Arts & Culture · Fine Art · Music

Björk at the Museum of Modern Art: Come Fall in Love

1 bjork vulnicura vlm_iso39l30_vlm15008_bjork_01673gfogratac300Björk, Vulnicura, 2015 Copyright © 2015 Inez and Vinoodh. Image courtesy of Wellhart/One Little Indian.

Even if you don’t enjoy listening to Björk’s otherworldly music as you are cooking dinner or running in the park, you owe it to yourself to try to appreciate one of the most original pioneers of contemporary culture alive today. The highly criticized show at the Museum of Modern Art in New York has its flaws, but it is a good excuse to get to know Björk and her highly inventive work. The main show at MoMA is on view through June 7, while a new video installation, Stonemilker, is at MoMA PS1 in Long Island City through May 17.

If you are already a Björk fan, the MoMA show will remind you of most of the groundbreaking projects that Björk has created over the past 22 years. If you’re not a fan, you’ll need more information to help you understand the scope of Björk’s talent as a musician and as a collaborative, multimedia artist. There is a lot of information available about the show, but it is found in the show’s catalogue or spread out between the different viewing areas in the museum. This is a problem for visitors who are not already indoctrinated into the world of Björk.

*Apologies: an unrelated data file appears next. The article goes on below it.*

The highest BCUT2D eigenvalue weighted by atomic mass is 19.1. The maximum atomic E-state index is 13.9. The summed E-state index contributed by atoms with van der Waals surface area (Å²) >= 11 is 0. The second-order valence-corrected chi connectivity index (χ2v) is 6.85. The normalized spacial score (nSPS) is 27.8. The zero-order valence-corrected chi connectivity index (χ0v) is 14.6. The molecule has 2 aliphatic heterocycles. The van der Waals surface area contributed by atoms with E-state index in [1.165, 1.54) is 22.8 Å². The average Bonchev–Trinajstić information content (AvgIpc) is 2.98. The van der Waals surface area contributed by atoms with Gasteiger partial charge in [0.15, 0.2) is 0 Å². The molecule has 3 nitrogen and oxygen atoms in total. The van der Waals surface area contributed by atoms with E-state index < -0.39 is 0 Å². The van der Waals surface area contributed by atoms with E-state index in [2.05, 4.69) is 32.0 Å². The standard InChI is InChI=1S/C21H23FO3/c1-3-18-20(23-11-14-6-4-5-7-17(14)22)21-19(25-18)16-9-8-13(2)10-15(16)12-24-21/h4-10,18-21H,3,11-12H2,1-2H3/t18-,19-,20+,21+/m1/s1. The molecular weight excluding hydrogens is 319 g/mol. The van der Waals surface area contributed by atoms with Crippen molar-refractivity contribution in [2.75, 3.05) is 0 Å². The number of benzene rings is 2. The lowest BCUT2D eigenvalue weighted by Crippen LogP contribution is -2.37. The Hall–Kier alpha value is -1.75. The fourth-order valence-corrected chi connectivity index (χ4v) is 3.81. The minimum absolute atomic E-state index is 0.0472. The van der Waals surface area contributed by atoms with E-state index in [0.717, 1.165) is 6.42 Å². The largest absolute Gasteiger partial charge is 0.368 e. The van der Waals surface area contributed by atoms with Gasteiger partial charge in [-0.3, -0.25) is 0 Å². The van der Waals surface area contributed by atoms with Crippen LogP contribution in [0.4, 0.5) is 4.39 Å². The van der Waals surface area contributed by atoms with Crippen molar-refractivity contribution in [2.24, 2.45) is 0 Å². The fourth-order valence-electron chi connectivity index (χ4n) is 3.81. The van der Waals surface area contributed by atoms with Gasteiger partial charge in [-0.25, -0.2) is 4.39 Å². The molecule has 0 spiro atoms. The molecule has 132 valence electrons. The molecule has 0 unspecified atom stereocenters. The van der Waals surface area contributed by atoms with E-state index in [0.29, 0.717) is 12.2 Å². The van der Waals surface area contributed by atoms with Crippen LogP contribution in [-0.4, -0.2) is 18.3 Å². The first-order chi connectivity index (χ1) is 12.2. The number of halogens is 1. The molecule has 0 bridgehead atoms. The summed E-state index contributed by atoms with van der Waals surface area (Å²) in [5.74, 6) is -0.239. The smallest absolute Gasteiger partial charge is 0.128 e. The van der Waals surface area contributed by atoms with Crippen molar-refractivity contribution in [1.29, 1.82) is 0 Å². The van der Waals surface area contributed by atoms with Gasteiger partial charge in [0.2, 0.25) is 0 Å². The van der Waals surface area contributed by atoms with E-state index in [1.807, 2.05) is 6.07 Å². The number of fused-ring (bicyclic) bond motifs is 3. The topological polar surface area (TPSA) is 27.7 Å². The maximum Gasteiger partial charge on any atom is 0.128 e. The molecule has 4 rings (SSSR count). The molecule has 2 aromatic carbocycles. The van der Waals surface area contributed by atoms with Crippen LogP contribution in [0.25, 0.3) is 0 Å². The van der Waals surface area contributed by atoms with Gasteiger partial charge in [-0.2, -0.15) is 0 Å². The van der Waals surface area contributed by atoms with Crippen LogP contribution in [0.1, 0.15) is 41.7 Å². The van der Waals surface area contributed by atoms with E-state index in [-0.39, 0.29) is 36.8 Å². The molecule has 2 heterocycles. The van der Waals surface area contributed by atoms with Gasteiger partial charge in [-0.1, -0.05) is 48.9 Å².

Björk was born in Iceland, a small country shaped by the dramatic forces of nature. Active volcanoes, bright green valleys, glacier-cut fjords, black sand beaches, oxbow lakes, and roaring rivers are features of the Icelandic landscape. Björk claims that she sang to the landscape as she walked to and from school every day as a child, interacting with what she experienced in nature and mapping the spaces with her own sounds. I imagine her singing softly to wildflowers on the tundra and howling with the wind on the mountains.